On the other hand, conducting a confidential job search while you’re still employed gives you time to prepare the tools required to support your job search. Having a résumé or professional LinkedIn profile professionally prepared can take 2-3 weeks.
Instead of simply quitting, you can also prepare yourself for a career move. Rather than quit right now, you might stick it out for six months, using that time to get yourself ready for the next opportunity. For example, taking classes or pursuing a certification that will better prepare you for your next job, or starting a side hustle (that might grow into a full-time opportunity in time).
Also, you want to make sure that you’re not running away from something as much as you are running towards something better. Spend some time thinking about what you do want to do next and why this particular job wasn’t a good fit.
If you’re looking to change careers, lining up your next job before quitting is even more important. Switching careers itself is more difficult than finding a job in the same industry, and adding unemployment to that equation can make the job search process take even longer.
The Costs of Unemployment
In addition to the time you’ll spend unemployed, there’s the potential costs of being unemployed. When you quit your job, you may lose benefits that will affect you financially. For example, if you need COBRA to continue to have health insurance coverage, that can be expensive. (COBRA is the temporary medical insurance named for the Consolidated Omnibus Budget Reconciliation Act, the federal law that gives people who have lost employer-sponsored health coverage the right to continue their coverage, at their own expense, for at least 18 months. However, the insured is responsible for 100 percent of the insurance premium — plus up to 2 percent for administrative costs — not just the amount you were paying as an employee.)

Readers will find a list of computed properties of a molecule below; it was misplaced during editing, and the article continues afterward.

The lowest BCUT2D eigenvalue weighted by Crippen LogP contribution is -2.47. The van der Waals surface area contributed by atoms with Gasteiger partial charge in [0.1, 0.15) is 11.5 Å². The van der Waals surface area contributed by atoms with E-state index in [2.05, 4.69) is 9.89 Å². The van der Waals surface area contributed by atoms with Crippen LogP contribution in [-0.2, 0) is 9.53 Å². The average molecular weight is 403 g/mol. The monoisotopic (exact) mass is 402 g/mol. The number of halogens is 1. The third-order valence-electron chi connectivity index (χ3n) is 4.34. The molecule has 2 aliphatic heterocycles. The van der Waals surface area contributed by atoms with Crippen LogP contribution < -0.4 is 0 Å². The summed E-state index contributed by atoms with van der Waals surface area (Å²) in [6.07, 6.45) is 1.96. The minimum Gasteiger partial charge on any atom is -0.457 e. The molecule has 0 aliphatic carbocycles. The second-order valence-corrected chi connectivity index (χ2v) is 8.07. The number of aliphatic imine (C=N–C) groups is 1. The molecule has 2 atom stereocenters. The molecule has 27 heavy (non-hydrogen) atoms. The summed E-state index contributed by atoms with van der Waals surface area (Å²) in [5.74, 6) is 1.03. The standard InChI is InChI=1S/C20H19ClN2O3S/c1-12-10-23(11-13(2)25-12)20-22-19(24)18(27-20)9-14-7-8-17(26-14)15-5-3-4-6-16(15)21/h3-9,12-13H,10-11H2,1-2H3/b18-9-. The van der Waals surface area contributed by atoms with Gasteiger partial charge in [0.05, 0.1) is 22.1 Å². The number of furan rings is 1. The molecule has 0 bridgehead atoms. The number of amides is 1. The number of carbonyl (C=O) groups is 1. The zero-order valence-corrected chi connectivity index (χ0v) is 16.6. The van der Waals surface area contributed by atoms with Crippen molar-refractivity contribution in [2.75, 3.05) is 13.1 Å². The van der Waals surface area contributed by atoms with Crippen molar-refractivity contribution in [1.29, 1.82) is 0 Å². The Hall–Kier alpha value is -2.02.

If you quit your job, you likely will not be able to collect unemployment benefits. So even if you think you are going to get fired, it may be better to let that happen. If you are laid off or fired, you may also get severance pay or access to outplacement services.
In general, you can only collect unemployment benefits after quitting if you have “good cause” — for example, due to an unsafe work environment, or if you weren’t being paid as promised, or if you were subject to harassment or discrimination. You can check with your state’s unemployment office before quitting to determine if you are eligible for unemployment benefits. It may also be wise to talk with an employment attorney to be sure.
Why You May Need To Quit
Now, there may be some valid reasons why you may need — or want to — quit your job immediately.
These can include:
Can I Just Quit?
The answer is probably yes, depending on where you work. In the United States, all states are formally recognized as “at-will” employment states, meaning the employee can be dismissed by an employer for any reason without “just cause” and without warning, as long as the reason is not illegal. Some states also place limitations on at-will employment, which is more for the employee’s protection in the event of being fired or laid off.